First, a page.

Does working night shift causes "infertility" ? | Is it a " Infertility shift " ?

Women who are struggling with infertility are always researching and looking for information that will lift the mystery behind their infertility; and anyone who’s looked will know that it isn’t difficult to find information. The only problem is that you can get snowballed by it and will find it difficult to shovel yourself out of it all. That’s the Internet era for you. This is something the 21st century has brought to us, just as it has brought us fast lives and workplaces that operate 24/7, 365 days a year.

What isn’t so tangible is that it has also brought with it the growing problem of infertility and in many ways, it's linked to our lifestyles, the food we eat or don’t eat; the fact that most people refuse to recognize that something called exercise exists and that there is no light at night because that’s when human beings were typically meant to sleep, are all becoming factors that affect fertility.

A Sleep-Deprived Generation

But today, all of that has changed and most people don’t manage to get their 8 hours of beauty sleep. When patients come to me for treatment, we do a number of tests and also conduct a physical. In addition, we get a complete rundown on the kind of lifestyle the patient leads or has led up until now. In totality, all these things give us a clearer view of what might be causing the patient’s infertility.

While we are catching our 40 winks, our bodies are going through the motions of repairing cells as well as regulating hormones. Leptin is a special hormone that is the main link between sleep and fertility. It affects ovulation and it’s important that women get adequate sleep to ensure proper leptin production.

Lack of sleep also affects the production of hormones such as estrogen, progesterone, follicle-stimulating hormone (FSH) & luteinizing hormone (LH) all of which are connected to fertility in one way or the other. Any compromise on the production of these hormones can impact fertility in women.

Related Factors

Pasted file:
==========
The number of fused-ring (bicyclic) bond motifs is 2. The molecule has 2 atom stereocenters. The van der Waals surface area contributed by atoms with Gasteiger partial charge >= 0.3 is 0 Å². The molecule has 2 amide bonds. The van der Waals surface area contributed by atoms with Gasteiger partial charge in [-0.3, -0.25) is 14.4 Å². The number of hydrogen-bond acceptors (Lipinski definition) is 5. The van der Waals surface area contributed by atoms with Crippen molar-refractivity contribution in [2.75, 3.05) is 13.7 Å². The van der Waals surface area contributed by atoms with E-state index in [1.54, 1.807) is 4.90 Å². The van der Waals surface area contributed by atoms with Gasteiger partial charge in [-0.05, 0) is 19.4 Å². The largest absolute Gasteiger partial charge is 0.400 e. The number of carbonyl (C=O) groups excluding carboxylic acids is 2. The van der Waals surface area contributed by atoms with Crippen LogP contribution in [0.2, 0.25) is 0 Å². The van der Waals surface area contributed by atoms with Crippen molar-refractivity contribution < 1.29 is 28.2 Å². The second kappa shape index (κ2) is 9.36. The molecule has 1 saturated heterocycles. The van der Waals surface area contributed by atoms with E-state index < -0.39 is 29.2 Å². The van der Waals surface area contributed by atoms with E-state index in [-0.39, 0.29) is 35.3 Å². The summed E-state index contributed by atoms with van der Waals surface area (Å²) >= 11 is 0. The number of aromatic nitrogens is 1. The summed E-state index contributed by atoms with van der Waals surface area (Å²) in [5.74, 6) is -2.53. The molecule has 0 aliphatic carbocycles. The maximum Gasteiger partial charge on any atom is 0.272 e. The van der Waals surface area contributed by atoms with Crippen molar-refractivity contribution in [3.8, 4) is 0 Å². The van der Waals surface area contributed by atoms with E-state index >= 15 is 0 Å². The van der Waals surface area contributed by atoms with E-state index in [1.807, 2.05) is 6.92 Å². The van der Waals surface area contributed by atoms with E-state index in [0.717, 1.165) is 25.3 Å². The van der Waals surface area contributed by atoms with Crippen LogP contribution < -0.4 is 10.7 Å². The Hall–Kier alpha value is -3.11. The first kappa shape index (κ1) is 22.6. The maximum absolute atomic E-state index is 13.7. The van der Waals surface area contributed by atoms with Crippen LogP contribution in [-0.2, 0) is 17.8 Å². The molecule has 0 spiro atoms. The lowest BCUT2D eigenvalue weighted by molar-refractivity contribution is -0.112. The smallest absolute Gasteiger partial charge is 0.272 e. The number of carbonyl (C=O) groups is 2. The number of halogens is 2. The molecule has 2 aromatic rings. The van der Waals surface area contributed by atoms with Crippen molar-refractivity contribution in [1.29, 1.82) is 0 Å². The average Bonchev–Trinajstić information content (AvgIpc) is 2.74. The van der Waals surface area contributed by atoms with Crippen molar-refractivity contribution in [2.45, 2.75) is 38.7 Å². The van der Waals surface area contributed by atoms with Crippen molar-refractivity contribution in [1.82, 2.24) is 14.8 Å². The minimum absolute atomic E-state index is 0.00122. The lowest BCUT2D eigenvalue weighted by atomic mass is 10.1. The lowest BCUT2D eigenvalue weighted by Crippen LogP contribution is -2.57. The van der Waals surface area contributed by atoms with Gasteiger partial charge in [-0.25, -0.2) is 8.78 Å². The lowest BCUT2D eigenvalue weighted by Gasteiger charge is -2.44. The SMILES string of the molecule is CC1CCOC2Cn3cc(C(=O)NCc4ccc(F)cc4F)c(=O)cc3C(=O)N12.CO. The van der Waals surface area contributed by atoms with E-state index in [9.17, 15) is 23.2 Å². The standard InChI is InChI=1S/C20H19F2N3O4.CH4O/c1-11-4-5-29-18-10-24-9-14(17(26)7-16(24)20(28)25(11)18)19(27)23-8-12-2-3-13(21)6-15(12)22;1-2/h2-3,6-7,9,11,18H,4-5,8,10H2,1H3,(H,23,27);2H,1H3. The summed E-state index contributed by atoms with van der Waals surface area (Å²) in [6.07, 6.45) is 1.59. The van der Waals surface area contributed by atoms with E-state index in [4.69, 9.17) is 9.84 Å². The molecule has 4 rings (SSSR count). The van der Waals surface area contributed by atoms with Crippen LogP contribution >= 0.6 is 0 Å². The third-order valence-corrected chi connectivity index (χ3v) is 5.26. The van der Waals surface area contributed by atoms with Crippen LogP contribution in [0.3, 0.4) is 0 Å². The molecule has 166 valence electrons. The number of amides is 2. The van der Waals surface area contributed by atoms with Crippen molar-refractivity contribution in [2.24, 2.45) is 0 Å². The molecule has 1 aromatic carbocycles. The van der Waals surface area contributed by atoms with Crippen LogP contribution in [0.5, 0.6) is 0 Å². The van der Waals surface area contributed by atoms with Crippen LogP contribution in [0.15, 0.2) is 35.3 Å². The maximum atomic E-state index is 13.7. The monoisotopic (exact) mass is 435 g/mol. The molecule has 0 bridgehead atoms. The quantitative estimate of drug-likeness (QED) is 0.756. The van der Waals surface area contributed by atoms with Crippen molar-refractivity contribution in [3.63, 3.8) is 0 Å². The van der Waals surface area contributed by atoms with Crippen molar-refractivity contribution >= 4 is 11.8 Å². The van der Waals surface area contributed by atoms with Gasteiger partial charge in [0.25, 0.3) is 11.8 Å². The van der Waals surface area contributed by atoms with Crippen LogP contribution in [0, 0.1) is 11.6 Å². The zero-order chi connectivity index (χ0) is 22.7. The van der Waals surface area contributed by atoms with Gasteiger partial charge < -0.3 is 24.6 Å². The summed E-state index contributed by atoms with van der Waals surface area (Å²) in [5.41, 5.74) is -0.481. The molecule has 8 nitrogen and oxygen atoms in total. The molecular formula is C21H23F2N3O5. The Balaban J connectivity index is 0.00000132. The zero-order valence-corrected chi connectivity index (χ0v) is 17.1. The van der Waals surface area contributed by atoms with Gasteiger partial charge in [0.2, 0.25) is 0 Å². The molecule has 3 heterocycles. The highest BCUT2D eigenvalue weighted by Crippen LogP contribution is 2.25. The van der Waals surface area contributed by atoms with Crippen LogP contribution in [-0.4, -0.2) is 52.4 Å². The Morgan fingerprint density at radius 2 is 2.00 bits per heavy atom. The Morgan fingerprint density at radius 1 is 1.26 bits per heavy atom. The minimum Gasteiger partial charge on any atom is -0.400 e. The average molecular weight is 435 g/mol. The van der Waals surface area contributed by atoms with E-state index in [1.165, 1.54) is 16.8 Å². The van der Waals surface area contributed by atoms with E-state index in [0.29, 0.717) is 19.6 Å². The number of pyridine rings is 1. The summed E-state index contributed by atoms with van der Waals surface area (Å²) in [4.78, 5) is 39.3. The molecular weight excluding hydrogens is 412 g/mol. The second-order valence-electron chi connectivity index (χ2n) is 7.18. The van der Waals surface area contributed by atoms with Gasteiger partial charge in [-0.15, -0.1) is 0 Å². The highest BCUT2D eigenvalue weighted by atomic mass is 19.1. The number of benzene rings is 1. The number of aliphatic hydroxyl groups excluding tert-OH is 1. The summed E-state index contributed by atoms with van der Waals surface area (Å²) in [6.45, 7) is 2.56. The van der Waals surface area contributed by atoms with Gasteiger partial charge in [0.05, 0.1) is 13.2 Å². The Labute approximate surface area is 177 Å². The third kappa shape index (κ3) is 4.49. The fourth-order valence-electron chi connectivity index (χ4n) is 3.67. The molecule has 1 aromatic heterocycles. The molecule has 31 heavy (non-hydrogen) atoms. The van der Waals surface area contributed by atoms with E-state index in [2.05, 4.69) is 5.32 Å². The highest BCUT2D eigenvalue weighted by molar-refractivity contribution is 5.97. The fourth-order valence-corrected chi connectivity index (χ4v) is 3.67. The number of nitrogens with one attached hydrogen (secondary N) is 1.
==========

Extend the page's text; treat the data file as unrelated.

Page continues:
With so many women working extended hours and on the night shift (which is infamously known as the “infertility shift”), insomnia is becoming another major factor that impacts women- it affects your hormones and can also age you faster than you normally would.

While the stress-infertility link is a widely debated one, the fact is that when women are diagnosed with infertility, it creates a tremendous amount of stress which has a negative impact on sleep, mood, and fertility. When stress takes on a chronic form, it can impact sleep habits which in turn can lead to feelings of depression and anxiety. This sets up a negative vicious cycle.

Also, it just becomes much harder to find time to have sex when you are on a night shift, and your husband is on a day shift. This just makes a bad situation even worse!

The “Infertility Shift

If you work nights, there is a distinct possibility that you will have a much tougher time getting pregnant. A number of studies have shown that women who work on night shifts have irregular menstrual cycles which can affect conception. This is because our bodies function on an internal clock- The Circadian Rhythm. Standard patterns of light & dark ensure that our Circadian Rhythm continues to function normally.

However, working nights can send your Circadian Rhythm for a toss. It also controls the production of cortisol (stress hormone) and melatonin (the sleep hormone). When you keep all these facts in view, it’s not difficult to understand why and how a lack of sleep can impact fertility. Very simply, if you work on the “infertility shift”, and are trying to have baby, first make a shift to a routine that will give you a sufficient amount of sleep, at the right time.

Though this may be easier said than done, it’s a very important aspect that women who desire to have a baby, should not overlook or ignore. Be kind to your body and you will find that it reacts in a better way too.

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Authored by : Dr Aniruddha Malpani, MD and reviewed by Dr Anjali Malpani.